Collecting that kind of information about CPU and memory activity is likely straightforward. Operating systems include tools to do that, and we can just use those. But the disk and radios may be another matter. In those cases, if there's not easier options, we may need to patch the filesystem and hardware drivers[3] to expose some of their internal state and to generate events we can collect. I would consider doing that for the radios because they are likely to be a meaningful source of power consumption. And I would consider doing that for the filesystem because we've already had one instance of a disk being inexplicably full. Think of that as an action item that came out of the incident review.


I think that covers the most critical kinds of telemetry we should collect. But how will we collect it? That's not to ask how we will instrument the system to emit telemetry. At the level of this series, the answer is OpenTelemetry. Rather, where do we send that telemetry? We still have the same concerns about preserving battery and the unavailability of the network. In another system, the answer to this question would be to use the OpenTelemetry Collector and call it a day. The thing is, I don't know how well the collector will deal with a persistently unavailable backend. I know it will do a good job of handling occasional interruptions, but does that extend to the backend (and indeed, the entire network) being unavailable for hours? And I'd be surprised if it's optimized for power consumption.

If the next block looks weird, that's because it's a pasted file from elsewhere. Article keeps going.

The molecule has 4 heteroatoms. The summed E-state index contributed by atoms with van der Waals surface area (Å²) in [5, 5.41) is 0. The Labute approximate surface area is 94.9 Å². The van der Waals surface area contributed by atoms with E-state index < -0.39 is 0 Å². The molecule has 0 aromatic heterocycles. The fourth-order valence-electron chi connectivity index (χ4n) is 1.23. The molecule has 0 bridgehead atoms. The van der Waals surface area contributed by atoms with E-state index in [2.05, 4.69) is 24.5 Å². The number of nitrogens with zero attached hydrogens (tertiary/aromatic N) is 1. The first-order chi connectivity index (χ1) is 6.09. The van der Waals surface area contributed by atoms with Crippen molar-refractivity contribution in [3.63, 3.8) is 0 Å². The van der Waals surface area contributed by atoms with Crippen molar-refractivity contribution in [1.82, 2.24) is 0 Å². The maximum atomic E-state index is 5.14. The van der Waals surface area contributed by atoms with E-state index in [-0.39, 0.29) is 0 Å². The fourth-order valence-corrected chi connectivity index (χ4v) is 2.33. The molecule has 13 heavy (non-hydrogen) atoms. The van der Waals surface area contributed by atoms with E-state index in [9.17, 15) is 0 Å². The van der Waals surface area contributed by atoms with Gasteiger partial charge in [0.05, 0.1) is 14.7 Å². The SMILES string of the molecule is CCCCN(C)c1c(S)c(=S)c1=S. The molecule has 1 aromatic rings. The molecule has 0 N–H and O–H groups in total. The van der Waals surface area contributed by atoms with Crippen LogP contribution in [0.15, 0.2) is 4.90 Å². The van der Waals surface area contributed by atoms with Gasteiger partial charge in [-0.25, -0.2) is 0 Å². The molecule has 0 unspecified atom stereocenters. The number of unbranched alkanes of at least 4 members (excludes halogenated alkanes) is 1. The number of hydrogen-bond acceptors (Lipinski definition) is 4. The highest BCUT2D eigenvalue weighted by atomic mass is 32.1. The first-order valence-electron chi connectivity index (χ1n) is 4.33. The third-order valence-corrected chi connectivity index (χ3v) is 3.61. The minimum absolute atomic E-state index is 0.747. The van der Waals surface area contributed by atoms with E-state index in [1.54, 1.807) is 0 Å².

In any case, there will be times that we'll need to serialize telemetry to disk and store it for later collection. I see two options to accomplish that. One, is to test and possibly patch the collector service for optimized power consumption. That sounds like a lot of work, and it could run counter to a lot of the design goals of the collector project, which is to optimize performance and throughput. The other is to export our telemetry directly to disk, and have a secondary process gather and ship it to an analytic backend sometime later. That process could be triggered by charging the battery or connecting to the network. I think that will be less work, but it introduces more failure modes. In particular, it exacerbates the risk that we could fill the device's filesystem with telemetry data and inadvertently cause some of the problems this whole process was seeking to avoid. Still, this is a fast-moving project, and this seems like it can be made functional in the space of days. Patching the collector could take weeks or months. I would opt for the direct-to-disk plan and keep the battery-optimized collector as an option for future exploration.